Brome-Like Sedge
Carex bromoides
Sedge family (Cyperaceae)

Description: This perennial sedge consists of a dense tuft of leafy culms about 1-2' tall. Dried remnants of older leaf blades are often persistent around the base of the tuft of culms. Over time, the tuft of culms becomes elevated, forming a tussock. The narrow culms are about 1 mm. across, 3-angled, light green, and glabrous. Underneath an inflorescence, the margins of a culm are often slightly rough. Each culm has 3-5 alternate leaves along the lower one-third of its length. The ascending to spreading leaf blades are 1-3 mm. across and 3-9" long; they are light to medium green and glabrous with rough-textured margins. The leaf sheaths are light green and glabrous along their outer 2 sides, while their inner sides are membranous and hairless. The summit of each sheath along the inner side is concave. Each fertile culm produces a narrow inflorescence about -2" long consisting of 3-8 erect to ascending spikelets; the inflorescence may nod slightly. Each spikelet is usually gynecandrous with 0-3 staminate (male) florets at the bottom and 6-18 pistillate (female) florets above. Individual spikelets are up to 15 mm. (2/3") long; except for the lowest spikelet, they usually overlap each other along the rachis (central stalk) of the inflorescence. Underneath the lowest spikelet, there is usually a narrowly linear bract about -1" in length, otherwise the bracts of the inflorescence are insignificant and scale-like or absent.

The perigynia of the pistillate florets are 3.5-5.0 mm. in length and 1-1.25 mm. across; they are narrowly lanceoloid in shape and plano-convex, tapering gradually to a narrow beak. Their lateral margins are rounded, rather than narrowly winged, while their bases are somewhat spongy and thickened. There are several longitudinal veins on both the inner and outer sides of each perigynium. The exterior surface of each perigynium is light green and glabrous, although it becomes whitened toward the base. The pistillate scales are 2.5-4.0 mm. long and lanceolate in shape with membranous margins. Each female floret consists of an ovary with a pair of stigmata at its apex. The blooming period occurs from mid- to late spring. The florets are cross-pollinated by the wind. During the summer, the spikelets change from light green to light tan. The achenes and their perigynia can float on water or be blown about by the wind. Individual achenes are about 2.0 mm. long and 0.75-1.0 mm. across. The root system is short-rhizomatous and fibrous.

Cultivation: The preference is partial sun to light shade, wet to consistently moist conditions, and mucky or sandy-mucky soil containing some decaying leaf litter. Shallow standing water is tolerated.

Range & Habitat:
The native Brome-Like Sedge is found primarily in NE Illinois and a few scattered counties elsewhere within the state (see Distribution Map). It is uncommon. Habitats include soggy deciduous woodlands, muddy margins and shallow water of vernal pools in wooded areas, hardwood swamps, typical seeps and gravelly seeps in wooded areas, bogs, edges of marshes, and sedge meadows. Sometimes these habitats are sandy. This sedge is found in higher quality natural areas.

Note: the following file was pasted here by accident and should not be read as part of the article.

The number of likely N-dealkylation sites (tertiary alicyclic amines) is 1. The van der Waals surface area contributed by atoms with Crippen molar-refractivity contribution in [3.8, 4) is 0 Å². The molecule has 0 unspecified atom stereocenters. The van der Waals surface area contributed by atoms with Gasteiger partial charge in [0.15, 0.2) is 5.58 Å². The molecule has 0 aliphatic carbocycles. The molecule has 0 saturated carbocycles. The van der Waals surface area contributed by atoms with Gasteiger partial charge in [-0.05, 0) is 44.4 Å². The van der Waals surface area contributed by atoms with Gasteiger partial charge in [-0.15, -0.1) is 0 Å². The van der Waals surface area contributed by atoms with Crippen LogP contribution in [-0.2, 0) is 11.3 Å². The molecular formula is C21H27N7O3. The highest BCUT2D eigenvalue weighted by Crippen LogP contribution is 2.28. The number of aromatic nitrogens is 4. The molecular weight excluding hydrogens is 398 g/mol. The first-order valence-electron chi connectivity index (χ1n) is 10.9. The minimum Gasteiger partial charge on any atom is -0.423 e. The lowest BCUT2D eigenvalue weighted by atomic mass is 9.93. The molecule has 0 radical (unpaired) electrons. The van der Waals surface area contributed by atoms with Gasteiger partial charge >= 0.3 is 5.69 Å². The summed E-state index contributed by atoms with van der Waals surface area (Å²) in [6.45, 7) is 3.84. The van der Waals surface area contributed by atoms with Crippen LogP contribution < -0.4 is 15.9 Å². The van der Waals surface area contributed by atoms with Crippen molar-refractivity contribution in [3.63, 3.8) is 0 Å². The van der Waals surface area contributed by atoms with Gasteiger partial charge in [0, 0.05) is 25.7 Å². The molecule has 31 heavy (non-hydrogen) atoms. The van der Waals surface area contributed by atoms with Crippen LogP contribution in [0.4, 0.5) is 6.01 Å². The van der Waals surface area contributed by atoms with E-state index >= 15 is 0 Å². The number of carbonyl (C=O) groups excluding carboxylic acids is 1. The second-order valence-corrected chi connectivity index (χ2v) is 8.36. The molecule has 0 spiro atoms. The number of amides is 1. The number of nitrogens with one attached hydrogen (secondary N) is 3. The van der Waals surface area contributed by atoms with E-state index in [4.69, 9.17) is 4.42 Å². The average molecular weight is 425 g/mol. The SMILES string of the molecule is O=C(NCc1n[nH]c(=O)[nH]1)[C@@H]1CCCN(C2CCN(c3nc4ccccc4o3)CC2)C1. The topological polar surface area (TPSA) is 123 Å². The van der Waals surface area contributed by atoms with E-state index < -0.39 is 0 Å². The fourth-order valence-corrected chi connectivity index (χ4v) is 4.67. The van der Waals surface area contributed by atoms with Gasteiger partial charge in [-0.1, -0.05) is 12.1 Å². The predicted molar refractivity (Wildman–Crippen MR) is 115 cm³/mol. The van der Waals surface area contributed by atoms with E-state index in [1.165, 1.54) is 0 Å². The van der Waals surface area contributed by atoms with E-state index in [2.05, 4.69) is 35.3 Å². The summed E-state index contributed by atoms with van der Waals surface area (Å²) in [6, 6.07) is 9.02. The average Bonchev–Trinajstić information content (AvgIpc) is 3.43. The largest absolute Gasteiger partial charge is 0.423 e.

Faunal Associations: The caterpillars of the butterfly, Satyrodes eurydice (Eyed Brown), and the caterpillars of several skippers feed on wetland Carex spp. (sedges): Euphyes conspicuus (Black Dash), Euphyes dion (Dion Skipper), Poanes massasoit (Mulberry Wing), and Poanes viator (Broad-Winged Skipper). Moth caterpillars that feed on sedges include Apamea indocilis (Ignorant Apamea), Chortodes inquinata (Tufted Sedge Moth), Ctenucha virginica (Virginia Ctenucha), Macrochilo absorptalis (Slant-Lined Owlet), Meropleon diversicolor (Multicolored Sedge Miner), Monroessa icciusalis (Pondside Pyralid Moth), and Simyra henrici (Henry's Marsh Moth). Other insect feeders include many aphids (see Aphid Table); several leafhoppers (mostly Cosmotettix spp.); the plant bugs Mimoceps insignis, Teratocoris discolor, and Teratocoris paludum; the seed bugs Cymus angustatus and Oedancala dorsalis; several semi-aquatic leaf beetles (mostly Plateumaris spp.); stem-boring larvae of Chlorops certima (Chloropid Fly sp.), Cordilura varipes (Scathophagid Fly sp.), and Loxocera cylindrica (Rust Fly); and several sedge grasshoppers (Stethophyma spp.). Among birds, the seedheads are consumed by the Wood Duck, Mallard, Black Duck, Ruffed Grouse (immature birds), Woodcock, and various granivorous songbirds. Among mammals, the Muskrat occasionally feeds on the roots, culms, and young sprouts of sedges, while the Fox Squirrel and Gray Squirrel consume the seeds to a minor extent.

Photographic Location:
Along the edge of a vernal pool in a sandy woodland at the Indiana Dunes State Park in NW Indiana.

Comments: This delicate sedge looks like a smaller version of the better-known Carex stricta (Tussock Sedge), although it is not closely related to the latter species. It has a grassy appearance, superficially resembling one of the Brome grasses (Bromus spp.) or perhaps another grass. However, unlike a Brome grass, it forms dense tussocks. In Illinois, the closest relative of Brome-Like Sedge is Carex deweyana (Dewey's Sedge); this latter species has been found only once within the state. Dewey's Sedge differs by having wider leaf blades (exceeding 3 mm. across), wider perigynia that lack significant veins along their inner sides, and spikelets that are less likely to overlap with each other along the rachis (central stalk) of the inflorescence.